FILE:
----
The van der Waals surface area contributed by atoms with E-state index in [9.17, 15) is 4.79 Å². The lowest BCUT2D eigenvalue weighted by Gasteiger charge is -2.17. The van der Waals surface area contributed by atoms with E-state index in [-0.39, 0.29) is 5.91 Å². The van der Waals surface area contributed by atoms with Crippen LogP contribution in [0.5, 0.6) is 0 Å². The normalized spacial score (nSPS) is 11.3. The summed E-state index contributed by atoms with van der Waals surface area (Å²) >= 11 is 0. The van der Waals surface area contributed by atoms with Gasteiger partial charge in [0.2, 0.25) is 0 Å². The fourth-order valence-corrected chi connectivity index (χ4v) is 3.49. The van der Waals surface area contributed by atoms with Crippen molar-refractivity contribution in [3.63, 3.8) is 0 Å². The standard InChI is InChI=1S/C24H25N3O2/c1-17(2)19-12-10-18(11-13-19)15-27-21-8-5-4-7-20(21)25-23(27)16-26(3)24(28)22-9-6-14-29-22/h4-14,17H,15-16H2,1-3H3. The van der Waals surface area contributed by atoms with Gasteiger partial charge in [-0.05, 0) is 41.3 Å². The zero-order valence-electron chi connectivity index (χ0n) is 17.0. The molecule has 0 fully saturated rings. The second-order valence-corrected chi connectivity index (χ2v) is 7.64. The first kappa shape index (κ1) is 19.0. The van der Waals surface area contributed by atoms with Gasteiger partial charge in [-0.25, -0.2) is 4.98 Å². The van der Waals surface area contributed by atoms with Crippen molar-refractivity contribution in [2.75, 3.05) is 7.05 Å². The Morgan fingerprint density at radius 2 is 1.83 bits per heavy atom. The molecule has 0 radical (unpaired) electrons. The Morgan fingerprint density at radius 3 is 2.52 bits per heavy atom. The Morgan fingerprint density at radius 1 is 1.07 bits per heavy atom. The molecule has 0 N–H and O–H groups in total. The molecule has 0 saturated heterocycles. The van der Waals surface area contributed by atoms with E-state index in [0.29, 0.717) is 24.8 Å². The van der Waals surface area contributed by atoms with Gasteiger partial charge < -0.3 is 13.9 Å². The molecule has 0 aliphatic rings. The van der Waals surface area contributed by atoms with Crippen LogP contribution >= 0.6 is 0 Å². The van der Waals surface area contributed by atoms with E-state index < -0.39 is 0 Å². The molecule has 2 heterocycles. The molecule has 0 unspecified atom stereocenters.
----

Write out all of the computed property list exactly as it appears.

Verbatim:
The van der Waals surface area contributed by atoms with E-state index in [9.17, 15) is 4.79 Å². The lowest BCUT2D eigenvalue weighted by Gasteiger charge is -2.17. The van der Waals surface area contributed by atoms with E-state index in [-0.39, 0.29) is 5.91 Å². The van der Waals surface area contributed by atoms with Crippen LogP contribution in [0.5, 0.6) is 0 Å². The normalized spacial score (nSPS) is 11.3. The summed E-state index contributed by atoms with van der Waals surface area (Å²) >= 11 is 0. The van der Waals surface area contributed by atoms with Gasteiger partial charge in [0.2, 0.25) is 0 Å². The fourth-order valence-corrected chi connectivity index (χ4v) is 3.49. The van der Waals surface area contributed by atoms with Crippen molar-refractivity contribution in [3.63, 3.8) is 0 Å². The standard InChI is InChI=1S/C24H25N3O2/c1-17(2)19-12-10-18(11-13-19)15-27-21-8-5-4-7-20(21)25-23(27)16-26(3)24(28)22-9-6-14-29-22/h4-14,17H,15-16H2,1-3H3. The van der Waals surface area contributed by atoms with Gasteiger partial charge in [-0.05, 0) is 41.3 Å². The zero-order valence-electron chi connectivity index (χ0n) is 17.0. The molecule has 0 fully saturated rings. The second-order valence-corrected chi connectivity index (χ2v) is 7.64. The first kappa shape index (κ1) is 19.0. The van der Waals surface area contributed by atoms with Gasteiger partial charge in [-0.25, -0.2) is 4.98 Å². The van der Waals surface area contributed by atoms with Crippen molar-refractivity contribution in [2.75, 3.05) is 7.05 Å². The Morgan fingerprint density at radius 2 is 1.83 bits per heavy atom. The molecule has 0 radical (unpaired) electrons. The Morgan fingerprint density at radius 3 is 2.52 bits per heavy atom. The Morgan fingerprint density at radius 1 is 1.07 bits per heavy atom. The molecule has 0 N–H and O–H groups in total. The molecule has 0 saturated heterocycles. The van der Waals surface area contributed by atoms with E-state index in [0.29, 0.717) is 24.8 Å². The van der Waals surface area contributed by atoms with Gasteiger partial charge < -0.3 is 13.9 Å². The molecule has 0 aliphatic rings. The van der Waals surface area contributed by atoms with Crippen LogP contribution >= 0.6 is 0 Å². The van der Waals surface area contributed by atoms with E-state index < -0.39 is 0 Å². The molecule has 2 heterocycles. The molecule has 0 unspecified atom stereocenters.